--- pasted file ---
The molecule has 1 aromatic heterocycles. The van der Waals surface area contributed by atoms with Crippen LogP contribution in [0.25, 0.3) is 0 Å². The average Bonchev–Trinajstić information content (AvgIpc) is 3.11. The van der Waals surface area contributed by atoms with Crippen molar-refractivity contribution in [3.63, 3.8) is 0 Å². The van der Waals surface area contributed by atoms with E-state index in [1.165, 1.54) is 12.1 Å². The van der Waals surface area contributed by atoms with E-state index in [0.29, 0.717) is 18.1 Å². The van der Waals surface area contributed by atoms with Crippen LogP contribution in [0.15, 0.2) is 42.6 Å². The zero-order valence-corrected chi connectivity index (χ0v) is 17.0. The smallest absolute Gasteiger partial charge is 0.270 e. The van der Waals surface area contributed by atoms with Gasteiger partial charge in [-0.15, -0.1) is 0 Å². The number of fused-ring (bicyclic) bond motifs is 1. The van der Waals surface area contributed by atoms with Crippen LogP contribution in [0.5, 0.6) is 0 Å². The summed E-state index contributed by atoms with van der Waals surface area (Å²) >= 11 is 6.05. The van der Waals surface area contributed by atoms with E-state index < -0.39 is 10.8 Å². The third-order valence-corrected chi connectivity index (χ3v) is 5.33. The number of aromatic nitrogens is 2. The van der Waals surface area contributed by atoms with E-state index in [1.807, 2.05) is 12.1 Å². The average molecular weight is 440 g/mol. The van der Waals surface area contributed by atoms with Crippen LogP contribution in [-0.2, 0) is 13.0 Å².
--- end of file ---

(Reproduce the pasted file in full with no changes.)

The molecule has 1 aromatic heterocycles. The van der Waals surface area contributed by atoms with Crippen LogP contribution in [0.25, 0.3) is 0 Å². The average Bonchev–Trinajstić information content (AvgIpc) is 3.11. The van der Waals surface area contributed by atoms with Crippen molar-refractivity contribution in [3.63, 3.8) is 0 Å². The van der Waals surface area contributed by atoms with E-state index in [1.165, 1.54) is 12.1 Å². The van der Waals surface area contributed by atoms with E-state index in [0.29, 0.717) is 18.1 Å². The van der Waals surface area contributed by atoms with Crippen LogP contribution in [0.15, 0.2) is 42.6 Å². The zero-order valence-corrected chi connectivity index (χ0v) is 17.0. The smallest absolute Gasteiger partial charge is 0.270 e. The van der Waals surface area contributed by atoms with Gasteiger partial charge in [-0.15, -0.1) is 0 Å². The number of fused-ring (bicyclic) bond motifs is 1. The van der Waals surface area contributed by atoms with Crippen LogP contribution in [0.5, 0.6) is 0 Å². The summed E-state index contributed by atoms with van der Waals surface area (Å²) >= 11 is 6.05. The van der Waals surface area contributed by atoms with E-state index < -0.39 is 10.8 Å². The third-order valence-corrected chi connectivity index (χ3v) is 5.33. The number of aromatic nitrogens is 2. The van der Waals surface area contributed by atoms with E-state index in [1.807, 2.05) is 12.1 Å². The average molecular weight is 440 g/mol. The van der Waals surface area contributed by atoms with Crippen LogP contribution in [-0.2, 0) is 13.0 Å².